Please be aware that some programs and video content are temporarily unavailable, as the CEMM transitions to a new website. This content will be available soon but if you have any questions or concerns please contact us here
Crohn's Disease


Dr. Mansfield
Crohn's disease is an inflammatory bowel disease, or IBD. It is a chronic disease that causes inflammation and irritation in the digestive tract. Dr. Jerman, can you tell us more about Crohn's disease?

Dr. Jerman
Sure thing, Dr. Mansfield. It's estimated that Crohn's disease affects more than half a million people in the United States. It belongs to a group of diseases called inflammatory bowel diseases, or IBD.

Although Crohn's disease can affect any part of the digestive tract, from the mouth to the anus, it most commonly affects the small intestine and the beginning of the large intestine, or colon. It often begins gradually and can become worse over time, especially if left untreated.

Inflammation from Crohn's disease can cause a number of other health complications. For instance, the wall of the intestines can thicken and narrow over time, which can eventually block the intestines. A partial or complete intestinal blockage, also called a bowel obstruction, can prevent food or stool from moving through the intestines.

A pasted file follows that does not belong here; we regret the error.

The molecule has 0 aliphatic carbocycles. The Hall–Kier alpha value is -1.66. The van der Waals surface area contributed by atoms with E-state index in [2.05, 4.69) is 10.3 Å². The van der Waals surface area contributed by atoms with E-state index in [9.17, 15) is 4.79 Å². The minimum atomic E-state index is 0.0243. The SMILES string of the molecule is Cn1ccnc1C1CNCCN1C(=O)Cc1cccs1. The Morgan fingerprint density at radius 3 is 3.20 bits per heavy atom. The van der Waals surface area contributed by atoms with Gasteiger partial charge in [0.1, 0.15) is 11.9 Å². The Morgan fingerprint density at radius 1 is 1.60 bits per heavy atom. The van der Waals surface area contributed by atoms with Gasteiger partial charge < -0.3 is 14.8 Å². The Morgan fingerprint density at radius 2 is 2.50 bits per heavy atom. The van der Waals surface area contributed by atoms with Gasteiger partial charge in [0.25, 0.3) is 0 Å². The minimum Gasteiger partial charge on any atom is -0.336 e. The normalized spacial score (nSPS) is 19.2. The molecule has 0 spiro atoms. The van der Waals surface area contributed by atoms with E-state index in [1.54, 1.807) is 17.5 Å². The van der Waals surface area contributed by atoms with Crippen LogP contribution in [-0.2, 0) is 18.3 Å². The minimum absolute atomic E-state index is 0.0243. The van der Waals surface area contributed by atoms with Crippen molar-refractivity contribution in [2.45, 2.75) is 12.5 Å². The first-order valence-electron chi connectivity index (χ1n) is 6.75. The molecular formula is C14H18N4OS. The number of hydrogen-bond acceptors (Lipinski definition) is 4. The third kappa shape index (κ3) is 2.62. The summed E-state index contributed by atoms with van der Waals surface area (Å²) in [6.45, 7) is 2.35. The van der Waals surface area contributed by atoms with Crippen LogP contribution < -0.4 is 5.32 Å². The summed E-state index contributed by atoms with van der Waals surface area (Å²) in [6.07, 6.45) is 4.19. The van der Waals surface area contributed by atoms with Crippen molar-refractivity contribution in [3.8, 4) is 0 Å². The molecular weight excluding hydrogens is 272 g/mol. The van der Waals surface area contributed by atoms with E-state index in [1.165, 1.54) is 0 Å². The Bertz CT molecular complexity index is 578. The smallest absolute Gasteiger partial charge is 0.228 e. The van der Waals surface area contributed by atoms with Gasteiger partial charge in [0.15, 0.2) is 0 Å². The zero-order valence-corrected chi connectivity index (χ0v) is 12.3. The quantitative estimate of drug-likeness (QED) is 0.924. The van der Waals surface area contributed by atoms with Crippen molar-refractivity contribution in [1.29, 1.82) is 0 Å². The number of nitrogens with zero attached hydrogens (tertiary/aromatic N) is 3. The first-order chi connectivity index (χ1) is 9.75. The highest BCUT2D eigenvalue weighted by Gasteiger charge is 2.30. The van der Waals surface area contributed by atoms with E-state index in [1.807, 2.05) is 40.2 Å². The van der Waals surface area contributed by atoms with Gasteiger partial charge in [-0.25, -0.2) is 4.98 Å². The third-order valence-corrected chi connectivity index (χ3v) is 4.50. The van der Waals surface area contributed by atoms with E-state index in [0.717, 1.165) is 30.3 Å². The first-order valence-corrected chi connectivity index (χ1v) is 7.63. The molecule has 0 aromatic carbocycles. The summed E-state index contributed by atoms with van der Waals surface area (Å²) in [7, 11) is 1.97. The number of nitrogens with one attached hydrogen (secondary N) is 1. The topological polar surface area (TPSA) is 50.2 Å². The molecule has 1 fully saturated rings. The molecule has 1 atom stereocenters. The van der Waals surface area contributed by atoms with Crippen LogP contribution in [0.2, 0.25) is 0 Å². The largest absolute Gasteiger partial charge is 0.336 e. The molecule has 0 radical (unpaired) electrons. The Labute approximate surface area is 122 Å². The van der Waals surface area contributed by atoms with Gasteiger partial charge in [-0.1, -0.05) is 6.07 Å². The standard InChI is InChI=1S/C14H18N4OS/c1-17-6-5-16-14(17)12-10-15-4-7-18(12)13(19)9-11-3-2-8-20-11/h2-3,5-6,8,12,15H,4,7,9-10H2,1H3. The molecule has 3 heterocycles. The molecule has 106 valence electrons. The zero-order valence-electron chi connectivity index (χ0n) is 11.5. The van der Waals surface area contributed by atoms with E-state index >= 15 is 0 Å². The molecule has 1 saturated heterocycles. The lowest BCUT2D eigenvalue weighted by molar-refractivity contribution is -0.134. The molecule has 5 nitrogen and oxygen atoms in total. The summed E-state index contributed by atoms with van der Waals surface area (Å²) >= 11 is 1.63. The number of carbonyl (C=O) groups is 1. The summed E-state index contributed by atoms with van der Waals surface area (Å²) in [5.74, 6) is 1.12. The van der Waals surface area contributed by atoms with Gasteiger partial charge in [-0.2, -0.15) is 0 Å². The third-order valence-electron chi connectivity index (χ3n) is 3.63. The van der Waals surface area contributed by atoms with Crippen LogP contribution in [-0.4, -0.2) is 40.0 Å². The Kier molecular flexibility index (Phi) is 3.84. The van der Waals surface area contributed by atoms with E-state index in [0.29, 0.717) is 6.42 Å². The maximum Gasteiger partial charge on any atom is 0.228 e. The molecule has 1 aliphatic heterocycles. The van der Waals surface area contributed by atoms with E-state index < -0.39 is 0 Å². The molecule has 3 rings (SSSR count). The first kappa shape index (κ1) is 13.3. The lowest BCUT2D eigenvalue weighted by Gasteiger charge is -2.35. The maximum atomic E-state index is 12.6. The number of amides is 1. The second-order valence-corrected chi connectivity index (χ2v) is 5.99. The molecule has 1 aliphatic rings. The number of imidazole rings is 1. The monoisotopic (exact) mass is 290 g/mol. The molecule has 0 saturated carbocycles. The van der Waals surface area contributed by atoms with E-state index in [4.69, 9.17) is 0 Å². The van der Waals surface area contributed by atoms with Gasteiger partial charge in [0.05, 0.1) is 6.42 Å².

Another potential complication is called a fistula. A fistula is an abnormal passage between two organs, or between an organ and the outside of the body. Inflammation from Crohn's disease can penetrate through the wall of the intestines and create fistulas that may become infected, or may cause drainage of intestinal contents, such as stool and bacteria, into inappropriate and dangerous places, such as the bladder. Inflammation that goes through the wall of the intestine can also lead to abscesses, which are painful, swollen, pus-filled pockets of infection.

Anal fissures, or small tears in the anus, are another potential complication of Crohn's disease. Anal fissures can cause itching, pain, or bleeding.

Inflammation anywhere along the digestive tract can lead to ulcers or open sores in the mouth, intestines, anus, or perineum. Nutrient absorption and adsorption may be impaired, resulting in malnutrition and weight loss. In addition, the immune system may also attack the tissues in the joints, eyes, and skin, causing pain, swelling, redness, and even blindness if left untreated.These are all potential complications of Crohn's disease.